Here's a funny thing from today... I asked a friend if we could go to a bank, and we ended up at an ATM in Baridhara. There's a smiley guy who sits at the little ATM kiosk and opens the door for you. All day! He sits with the bank all day. There are no tellers, no bank managers, just this guy and the ATM kiosk. And he was pleased as pie to see us.

4 comments:

DiamondLil said...

Kye, how beautiful you are in your new togs! Will you wear them around HDS?! I can almost see the snakes and dragons, your companions, rising up in power and majesty behind you as they become your servants and not your masters . . .

I've had some sleepless nights of late, wrestling my own reptilian brain. Around 3am the other night I found great comfort in an essay by the great travel writer Pico Iyer, about a monastery he goes to several times a year for a retreat. Like you, I have often worried that my nomadic nature was just escapism -- maybe that's why I've been itching to hit the road so badly of late. But Iyer captured what I actually feel and have never been able to explain, even to myself.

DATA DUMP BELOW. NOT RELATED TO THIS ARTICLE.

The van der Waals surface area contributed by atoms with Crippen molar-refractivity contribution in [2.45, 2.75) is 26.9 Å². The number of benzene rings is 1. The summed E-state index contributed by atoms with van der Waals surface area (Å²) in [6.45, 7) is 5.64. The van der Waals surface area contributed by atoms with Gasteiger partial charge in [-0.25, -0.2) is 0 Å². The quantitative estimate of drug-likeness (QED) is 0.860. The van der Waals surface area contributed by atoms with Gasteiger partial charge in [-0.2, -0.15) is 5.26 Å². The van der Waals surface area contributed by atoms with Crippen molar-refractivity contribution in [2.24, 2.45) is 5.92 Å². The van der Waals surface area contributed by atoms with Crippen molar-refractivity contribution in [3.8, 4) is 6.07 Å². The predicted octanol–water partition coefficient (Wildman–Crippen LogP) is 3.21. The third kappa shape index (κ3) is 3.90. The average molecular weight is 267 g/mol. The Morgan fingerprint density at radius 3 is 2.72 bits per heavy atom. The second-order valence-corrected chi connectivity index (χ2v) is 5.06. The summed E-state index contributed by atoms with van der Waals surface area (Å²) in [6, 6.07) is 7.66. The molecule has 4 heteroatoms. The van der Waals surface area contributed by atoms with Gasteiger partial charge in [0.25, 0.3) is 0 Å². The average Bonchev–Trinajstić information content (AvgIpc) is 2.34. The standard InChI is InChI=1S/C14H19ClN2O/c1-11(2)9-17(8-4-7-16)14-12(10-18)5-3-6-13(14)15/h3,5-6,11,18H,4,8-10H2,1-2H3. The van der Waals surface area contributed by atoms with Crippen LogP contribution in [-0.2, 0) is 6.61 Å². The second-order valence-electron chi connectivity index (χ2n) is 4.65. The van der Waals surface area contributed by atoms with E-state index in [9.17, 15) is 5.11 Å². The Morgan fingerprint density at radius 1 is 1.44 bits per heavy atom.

He talks about going to his monastery as infidelity, a shadow story as all great myths are -- infidelity "against the life I know and the values by which we are suposed to live. I am being disloyal in the deepest way to the assumptions of the daily round, and daring to lay claim to a mystery at the heart of me. . . . No, the flight is TO something much larger than a sigle text or doctrine. It's to -- this the word I otherwise shy from -- eternity. I step into a place that never changes, and with it that part of me, that ground in me, that belongs to what is changeless. There is a self at the core of us -- what some call "Christ," others the "Buddha nature," and poets refer to as the immortal soul -- that is simply part of the non-shifting nature of the universe. Not in any exalted way: just like the soil or sky or air. It does not fit into our everyday notions any more than sky fits into a bed. But I steal into this better world as into a secret love, and there, as in the best of loves, I feel I am known in a way I know is true."

Its so easy to become some version of ourselves when we settle in one place. And at some moment we chafe under it because it is not the real us, or not the whole us, or we get trapped in that persona and people don't want us to grow out of it or change. That's always when I want to hit the road. When I'm itching to shed my skin. Is that why snakes frighten us so? They remind us of the new, more powerful, more potent selves wanting to get out?